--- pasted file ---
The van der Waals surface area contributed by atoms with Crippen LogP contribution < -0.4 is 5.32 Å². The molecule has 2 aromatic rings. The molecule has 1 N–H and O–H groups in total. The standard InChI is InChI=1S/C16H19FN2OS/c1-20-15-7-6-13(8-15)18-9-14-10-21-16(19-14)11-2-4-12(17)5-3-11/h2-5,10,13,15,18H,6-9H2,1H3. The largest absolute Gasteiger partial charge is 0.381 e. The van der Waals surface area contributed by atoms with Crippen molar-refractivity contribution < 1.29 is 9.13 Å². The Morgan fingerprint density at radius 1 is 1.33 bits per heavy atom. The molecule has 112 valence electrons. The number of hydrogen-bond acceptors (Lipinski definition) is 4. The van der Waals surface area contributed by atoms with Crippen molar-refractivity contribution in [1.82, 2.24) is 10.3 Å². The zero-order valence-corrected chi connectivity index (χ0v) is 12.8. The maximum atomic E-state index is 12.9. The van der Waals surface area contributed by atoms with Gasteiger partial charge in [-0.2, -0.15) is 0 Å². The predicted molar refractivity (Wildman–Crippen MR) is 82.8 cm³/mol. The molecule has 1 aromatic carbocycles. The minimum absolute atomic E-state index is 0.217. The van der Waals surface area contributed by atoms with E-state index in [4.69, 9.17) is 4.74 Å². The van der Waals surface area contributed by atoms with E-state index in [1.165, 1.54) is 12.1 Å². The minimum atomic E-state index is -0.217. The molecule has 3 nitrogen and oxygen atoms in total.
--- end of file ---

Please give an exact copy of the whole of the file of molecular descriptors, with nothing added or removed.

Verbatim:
The van der Waals surface area contributed by atoms with Crippen LogP contribution < -0.4 is 5.32 Å². The molecule has 2 aromatic rings. The molecule has 1 N–H and O–H groups in total. The standard InChI is InChI=1S/C16H19FN2OS/c1-20-15-7-6-13(8-15)18-9-14-10-21-16(19-14)11-2-4-12(17)5-3-11/h2-5,10,13,15,18H,6-9H2,1H3. The largest absolute Gasteiger partial charge is 0.381 e. The van der Waals surface area contributed by atoms with Crippen molar-refractivity contribution < 1.29 is 9.13 Å². The Morgan fingerprint density at radius 1 is 1.33 bits per heavy atom. The molecule has 112 valence electrons. The number of hydrogen-bond acceptors (Lipinski definition) is 4. The van der Waals surface area contributed by atoms with Crippen molar-refractivity contribution in [1.82, 2.24) is 10.3 Å². The zero-order valence-corrected chi connectivity index (χ0v) is 12.8. The maximum atomic E-state index is 12.9. The van der Waals surface area contributed by atoms with Gasteiger partial charge in [-0.2, -0.15) is 0 Å². The predicted molar refractivity (Wildman–Crippen MR) is 82.8 cm³/mol. The molecule has 1 aromatic carbocycles. The minimum absolute atomic E-state index is 0.217. The van der Waals surface area contributed by atoms with E-state index in [4.69, 9.17) is 4.74 Å². The van der Waals surface area contributed by atoms with E-state index in [1.165, 1.54) is 12.1 Å². The minimum atomic E-state index is -0.217. The molecule has 3 nitrogen and oxygen atoms in total.